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The Guaraní Land Without Evil: a pilgrimage that leads home

In Paraguay, Guaraní culture thrives. Known for their connection to nature and rich oral traditions, the Guaraní have long spoken of a mythical realm dear to their hearts –the Land Without Evil, La Tierra Sin Mal.

This utopian paradise, often described as a place of eternal abundance and harmony, is an ancient source of hope and resilience for the Guaraní people –and, in more ways than one, for all Paraguayans. It represents a world free of suffering, where nature flourishes and all living beings coexist in perfect balance –a Guaraní version of Saint Brendan’s Island of Paradise, if you will.

Guaraní mythology makes it clear that the Land Without Evil is not just a distant fantasy or a legendary pilgrimage destination. First and foremost, it is an active pursuit –an ongoing quest that shapes the daily lives and aspirations of the Guaraní people. Their journey toward this realm is not some escapist fantasy, but a continuous striving to create a world that reflects the principles of harmony and mutual respect.

The legend claims that the Land Without Evil is a place where corn grows abundantly without the need for cultivation, where rivers flow with clear, refreshing water, and where animals and plants coexist in perfect harmony. In, short, it is a world where hardship is simply nonexistent. Peace and tranquility reign instead.

Now, the important thing is that the concept of a land without evil is not only a spiritual aspiration for the Guaraní people. It is more of a guiding principle. The Land Without Evil is something to be built, not to be “discovered” at the end of an epic trip. In that sense, it is a daily, ordinary pilgrimage towards one’s own home –or, even better, towards the earth we want to live in. That is the reason why their agricultural practices, for example, are deeply rooted in sustainability and respect for the environment, as they understand that the land is a gift entrusted to them. It also explains why the Jesuit missions in Paraguay were so successful: they were, to a great extent, guided by the very same aspiration: that of building a community that is free of all kinds of evil.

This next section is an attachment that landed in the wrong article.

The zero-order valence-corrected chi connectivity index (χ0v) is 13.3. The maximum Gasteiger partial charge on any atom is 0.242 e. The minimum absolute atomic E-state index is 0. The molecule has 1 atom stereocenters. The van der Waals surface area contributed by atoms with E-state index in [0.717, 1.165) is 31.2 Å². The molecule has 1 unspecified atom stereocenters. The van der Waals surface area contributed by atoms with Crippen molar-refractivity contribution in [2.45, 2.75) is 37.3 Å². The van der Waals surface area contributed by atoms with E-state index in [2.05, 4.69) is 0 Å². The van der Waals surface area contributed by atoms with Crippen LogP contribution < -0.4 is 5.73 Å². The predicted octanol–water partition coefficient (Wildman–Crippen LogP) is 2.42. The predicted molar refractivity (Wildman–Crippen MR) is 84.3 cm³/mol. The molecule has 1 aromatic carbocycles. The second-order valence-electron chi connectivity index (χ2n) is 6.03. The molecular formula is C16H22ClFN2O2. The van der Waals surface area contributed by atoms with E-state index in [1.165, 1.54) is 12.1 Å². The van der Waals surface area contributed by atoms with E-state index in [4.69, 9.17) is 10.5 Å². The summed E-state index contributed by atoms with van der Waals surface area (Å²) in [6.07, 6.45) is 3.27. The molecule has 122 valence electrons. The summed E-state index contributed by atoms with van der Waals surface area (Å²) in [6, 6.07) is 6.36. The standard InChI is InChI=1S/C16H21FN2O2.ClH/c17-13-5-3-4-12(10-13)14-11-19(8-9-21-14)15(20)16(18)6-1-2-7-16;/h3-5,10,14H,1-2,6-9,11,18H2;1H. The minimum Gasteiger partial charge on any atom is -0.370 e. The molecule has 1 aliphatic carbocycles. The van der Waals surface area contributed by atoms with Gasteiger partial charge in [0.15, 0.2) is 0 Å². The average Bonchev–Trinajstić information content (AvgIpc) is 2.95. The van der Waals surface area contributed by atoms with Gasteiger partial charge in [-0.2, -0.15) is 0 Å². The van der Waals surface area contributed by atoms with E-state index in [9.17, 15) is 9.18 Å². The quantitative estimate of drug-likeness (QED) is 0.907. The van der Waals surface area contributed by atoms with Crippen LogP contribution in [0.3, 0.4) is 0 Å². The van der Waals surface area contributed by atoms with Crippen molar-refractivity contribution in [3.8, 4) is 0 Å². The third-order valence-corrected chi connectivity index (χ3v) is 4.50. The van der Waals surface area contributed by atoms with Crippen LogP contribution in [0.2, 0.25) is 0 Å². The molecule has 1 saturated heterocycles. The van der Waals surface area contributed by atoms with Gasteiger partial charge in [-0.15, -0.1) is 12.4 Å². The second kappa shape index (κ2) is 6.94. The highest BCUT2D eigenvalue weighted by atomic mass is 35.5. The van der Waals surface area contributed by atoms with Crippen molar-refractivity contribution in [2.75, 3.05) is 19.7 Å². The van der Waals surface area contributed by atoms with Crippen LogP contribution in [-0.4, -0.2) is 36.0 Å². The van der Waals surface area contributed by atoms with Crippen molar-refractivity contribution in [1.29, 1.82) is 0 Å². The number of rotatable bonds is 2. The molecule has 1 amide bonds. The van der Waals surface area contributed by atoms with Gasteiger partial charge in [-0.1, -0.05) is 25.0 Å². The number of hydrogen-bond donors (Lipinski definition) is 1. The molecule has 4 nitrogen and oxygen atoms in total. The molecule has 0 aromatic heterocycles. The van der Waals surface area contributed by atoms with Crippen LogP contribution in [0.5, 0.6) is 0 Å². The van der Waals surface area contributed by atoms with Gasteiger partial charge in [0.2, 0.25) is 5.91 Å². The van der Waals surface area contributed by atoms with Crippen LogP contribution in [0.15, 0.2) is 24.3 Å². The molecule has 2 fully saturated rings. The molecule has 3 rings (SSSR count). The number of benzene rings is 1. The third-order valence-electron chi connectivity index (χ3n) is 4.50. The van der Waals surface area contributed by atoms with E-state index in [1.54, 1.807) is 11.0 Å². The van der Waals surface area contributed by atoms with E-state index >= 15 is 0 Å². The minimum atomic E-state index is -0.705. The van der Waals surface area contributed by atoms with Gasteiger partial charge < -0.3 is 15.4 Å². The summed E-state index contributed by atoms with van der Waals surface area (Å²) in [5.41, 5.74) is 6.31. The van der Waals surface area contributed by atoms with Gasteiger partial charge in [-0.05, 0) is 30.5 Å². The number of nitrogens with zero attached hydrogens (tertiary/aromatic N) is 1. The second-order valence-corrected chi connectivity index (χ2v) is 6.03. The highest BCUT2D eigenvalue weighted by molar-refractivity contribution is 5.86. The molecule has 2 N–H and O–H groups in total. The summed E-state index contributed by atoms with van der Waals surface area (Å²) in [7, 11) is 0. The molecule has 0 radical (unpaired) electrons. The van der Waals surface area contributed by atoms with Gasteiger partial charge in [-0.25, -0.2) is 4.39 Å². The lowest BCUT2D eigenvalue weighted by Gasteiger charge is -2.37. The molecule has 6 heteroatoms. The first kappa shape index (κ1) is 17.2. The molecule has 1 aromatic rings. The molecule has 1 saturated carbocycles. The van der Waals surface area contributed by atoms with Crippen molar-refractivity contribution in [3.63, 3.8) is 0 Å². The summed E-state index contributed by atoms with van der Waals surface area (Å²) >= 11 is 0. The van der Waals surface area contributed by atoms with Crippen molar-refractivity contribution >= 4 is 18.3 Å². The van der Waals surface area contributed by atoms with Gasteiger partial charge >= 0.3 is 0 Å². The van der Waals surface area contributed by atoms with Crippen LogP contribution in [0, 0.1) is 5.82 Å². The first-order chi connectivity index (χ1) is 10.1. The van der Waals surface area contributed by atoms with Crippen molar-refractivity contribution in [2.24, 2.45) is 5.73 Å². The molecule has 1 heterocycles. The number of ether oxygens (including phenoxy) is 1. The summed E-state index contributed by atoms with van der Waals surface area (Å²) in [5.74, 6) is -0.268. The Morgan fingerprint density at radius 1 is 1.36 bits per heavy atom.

The Guaraní carefully manage their small plots of land, ensuring that they are not overexploited. They use traditional methods that harmonize with the natural cycles of growth and regeneration, so that the land remains fertile and productive for centuries to come – in the hope that future generations would be able to enjoy the fruits of the land without tolling it, maybe.

This deep respect for nature extends beyond agriculture to the Guaraní’s entire worldview. They perceive all living beings, from plants and animals to rivers and mountains, as possessing a shared spiritual core. This connection to the natural world is highlighted in their ceremonies, which often revolve around celebrating and thanking nature’s bounty. The Guaraní’s belief in a land without evil is thus not a passive resignation to the imperfections of the world, a fuga mundi of sorts; it is a driving force that motivates them to strive for a better future.

In a world increasingly marked by conflict, environmental degradation, and social injustice, the Guaraní myth of the Land Without Evil offers true inspiration. The Land Without Evil is not just a mythical realm; it is a tangible possibility, a testament to the power of human dreams and the enduring spirit of hope –if there is anything we can learn from the Jesuitic Missions in Paraguay, is that building an evil-less community is indeed within our reach.

Jesuit Route of Paraguay

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